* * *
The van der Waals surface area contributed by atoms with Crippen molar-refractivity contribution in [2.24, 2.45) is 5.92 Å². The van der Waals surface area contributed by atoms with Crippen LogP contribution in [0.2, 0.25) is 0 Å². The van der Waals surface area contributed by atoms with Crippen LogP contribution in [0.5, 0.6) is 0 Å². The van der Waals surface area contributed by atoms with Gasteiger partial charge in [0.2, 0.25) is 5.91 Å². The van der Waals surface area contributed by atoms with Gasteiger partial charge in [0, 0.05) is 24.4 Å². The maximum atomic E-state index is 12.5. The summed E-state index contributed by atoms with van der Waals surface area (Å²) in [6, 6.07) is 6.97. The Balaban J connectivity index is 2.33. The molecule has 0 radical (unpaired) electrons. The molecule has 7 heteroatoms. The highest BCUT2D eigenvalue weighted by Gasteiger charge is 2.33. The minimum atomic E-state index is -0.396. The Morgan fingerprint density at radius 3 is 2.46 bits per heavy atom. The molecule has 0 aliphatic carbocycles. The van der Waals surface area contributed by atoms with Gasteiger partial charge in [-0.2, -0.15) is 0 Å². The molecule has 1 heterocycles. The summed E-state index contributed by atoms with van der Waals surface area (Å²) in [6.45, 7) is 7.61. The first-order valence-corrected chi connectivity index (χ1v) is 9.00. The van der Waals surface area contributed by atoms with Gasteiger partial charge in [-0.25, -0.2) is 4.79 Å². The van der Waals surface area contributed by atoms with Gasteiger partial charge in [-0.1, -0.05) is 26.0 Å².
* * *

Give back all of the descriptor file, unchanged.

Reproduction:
The van der Waals surface area contributed by atoms with Crippen molar-refractivity contribution in [2.24, 2.45) is 5.92 Å². The van der Waals surface area contributed by atoms with Crippen LogP contribution in [0.2, 0.25) is 0 Å². The van der Waals surface area contributed by atoms with Crippen LogP contribution in [0.5, 0.6) is 0 Å². The van der Waals surface area contributed by atoms with Gasteiger partial charge in [0.2, 0.25) is 5.91 Å². The van der Waals surface area contributed by atoms with Gasteiger partial charge in [0, 0.05) is 24.4 Å². The maximum atomic E-state index is 12.5. The summed E-state index contributed by atoms with van der Waals surface area (Å²) in [6, 6.07) is 6.97. The Balaban J connectivity index is 2.33. The molecule has 0 radical (unpaired) electrons. The molecule has 7 heteroatoms. The highest BCUT2D eigenvalue weighted by Gasteiger charge is 2.33. The minimum atomic E-state index is -0.396. The Morgan fingerprint density at radius 3 is 2.46 bits per heavy atom. The molecule has 0 aliphatic carbocycles. The van der Waals surface area contributed by atoms with Gasteiger partial charge in [-0.2, -0.15) is 0 Å². The molecule has 1 heterocycles. The summed E-state index contributed by atoms with van der Waals surface area (Å²) in [6.45, 7) is 7.61. The first-order valence-corrected chi connectivity index (χ1v) is 9.00. The van der Waals surface area contributed by atoms with Gasteiger partial charge in [-0.25, -0.2) is 4.79 Å². The van der Waals surface area contributed by atoms with Gasteiger partial charge in [-0.1, -0.05) is 26.0 Å².